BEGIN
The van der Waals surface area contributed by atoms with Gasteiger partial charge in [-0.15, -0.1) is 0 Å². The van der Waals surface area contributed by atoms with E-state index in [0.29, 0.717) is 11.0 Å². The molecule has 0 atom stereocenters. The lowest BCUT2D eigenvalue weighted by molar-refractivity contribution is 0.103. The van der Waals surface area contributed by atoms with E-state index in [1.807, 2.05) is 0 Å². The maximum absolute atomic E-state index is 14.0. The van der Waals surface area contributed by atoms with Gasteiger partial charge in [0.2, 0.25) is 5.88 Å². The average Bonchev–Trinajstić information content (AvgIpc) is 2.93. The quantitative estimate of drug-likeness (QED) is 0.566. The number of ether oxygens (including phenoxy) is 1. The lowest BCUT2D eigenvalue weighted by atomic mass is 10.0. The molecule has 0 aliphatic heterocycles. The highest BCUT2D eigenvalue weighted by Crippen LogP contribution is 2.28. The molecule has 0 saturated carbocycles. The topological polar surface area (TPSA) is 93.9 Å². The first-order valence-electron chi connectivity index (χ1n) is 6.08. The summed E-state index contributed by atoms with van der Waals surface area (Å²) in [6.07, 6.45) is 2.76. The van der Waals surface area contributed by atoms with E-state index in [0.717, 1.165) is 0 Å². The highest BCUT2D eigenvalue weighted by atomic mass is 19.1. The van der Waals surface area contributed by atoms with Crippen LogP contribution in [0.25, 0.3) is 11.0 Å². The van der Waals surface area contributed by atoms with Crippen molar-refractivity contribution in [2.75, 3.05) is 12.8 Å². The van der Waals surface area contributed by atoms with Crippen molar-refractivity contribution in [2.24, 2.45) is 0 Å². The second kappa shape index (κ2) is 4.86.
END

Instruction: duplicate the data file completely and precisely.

The van der Waals surface area contributed by atoms with Gasteiger partial charge in [-0.15, -0.1) is 0 Å². The van der Waals surface area contributed by atoms with E-state index in [0.29, 0.717) is 11.0 Å². The molecule has 0 atom stereocenters. The lowest BCUT2D eigenvalue weighted by molar-refractivity contribution is 0.103. The van der Waals surface area contributed by atoms with E-state index in [1.807, 2.05) is 0 Å². The maximum absolute atomic E-state index is 14.0. The van der Waals surface area contributed by atoms with Gasteiger partial charge in [0.2, 0.25) is 5.88 Å². The average Bonchev–Trinajstić information content (AvgIpc) is 2.93. The quantitative estimate of drug-likeness (QED) is 0.566. The number of ether oxygens (including phenoxy) is 1. The lowest BCUT2D eigenvalue weighted by atomic mass is 10.0. The molecule has 0 aliphatic heterocycles. The highest BCUT2D eigenvalue weighted by Crippen LogP contribution is 2.28. The molecule has 0 saturated carbocycles. The topological polar surface area (TPSA) is 93.9 Å². The first-order valence-electron chi connectivity index (χ1n) is 6.08. The summed E-state index contributed by atoms with van der Waals surface area (Å²) in [6.07, 6.45) is 2.76. The van der Waals surface area contributed by atoms with E-state index in [0.717, 1.165) is 0 Å². The highest BCUT2D eigenvalue weighted by atomic mass is 19.1. The van der Waals surface area contributed by atoms with Crippen LogP contribution in [0.25, 0.3) is 11.0 Å². The van der Waals surface area contributed by atoms with Crippen molar-refractivity contribution in [2.75, 3.05) is 12.8 Å². The van der Waals surface area contributed by atoms with Crippen molar-refractivity contribution in [2.24, 2.45) is 0 Å². The second kappa shape index (κ2) is 4.86.